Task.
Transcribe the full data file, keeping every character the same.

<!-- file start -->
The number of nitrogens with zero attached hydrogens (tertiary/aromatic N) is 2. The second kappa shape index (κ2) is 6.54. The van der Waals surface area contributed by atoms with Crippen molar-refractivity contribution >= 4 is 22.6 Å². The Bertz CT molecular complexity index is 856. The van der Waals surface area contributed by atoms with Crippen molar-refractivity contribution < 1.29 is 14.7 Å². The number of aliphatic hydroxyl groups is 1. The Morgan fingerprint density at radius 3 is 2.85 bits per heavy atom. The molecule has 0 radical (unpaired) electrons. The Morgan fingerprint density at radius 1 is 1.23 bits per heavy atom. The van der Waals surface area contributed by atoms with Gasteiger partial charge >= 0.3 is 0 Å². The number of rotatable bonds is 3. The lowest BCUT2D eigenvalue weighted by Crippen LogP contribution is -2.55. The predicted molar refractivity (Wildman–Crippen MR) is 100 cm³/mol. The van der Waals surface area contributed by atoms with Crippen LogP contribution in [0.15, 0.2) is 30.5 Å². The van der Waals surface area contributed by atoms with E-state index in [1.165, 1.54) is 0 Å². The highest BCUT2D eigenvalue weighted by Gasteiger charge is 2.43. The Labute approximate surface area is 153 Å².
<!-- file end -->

The number of nitrogens with zero attached hydrogens (tertiary/aromatic N) is 2. The second kappa shape index (κ2) is 6.54. The van der Waals surface area contributed by atoms with Crippen molar-refractivity contribution >= 4 is 22.6 Å². The Bertz CT molecular complexity index is 856. The van der Waals surface area contributed by atoms with Crippen molar-refractivity contribution < 1.29 is 14.7 Å². The number of aliphatic hydroxyl groups is 1. The Morgan fingerprint density at radius 3 is 2.85 bits per heavy atom. The molecule has 0 radical (unpaired) electrons. The Morgan fingerprint density at radius 1 is 1.23 bits per heavy atom. The van der Waals surface area contributed by atoms with Gasteiger partial charge >= 0.3 is 0 Å². The number of rotatable bonds is 3. The lowest BCUT2D eigenvalue weighted by Crippen LogP contribution is -2.55. The predicted molar refractivity (Wildman–Crippen MR) is 100 cm³/mol. The van der Waals surface area contributed by atoms with Crippen LogP contribution in [0.15, 0.2) is 30.5 Å². The van der Waals surface area contributed by atoms with E-state index in [1.165, 1.54) is 0 Å². The highest BCUT2D eigenvalue weighted by Gasteiger charge is 2.43. The Labute approximate surface area is 153 Å².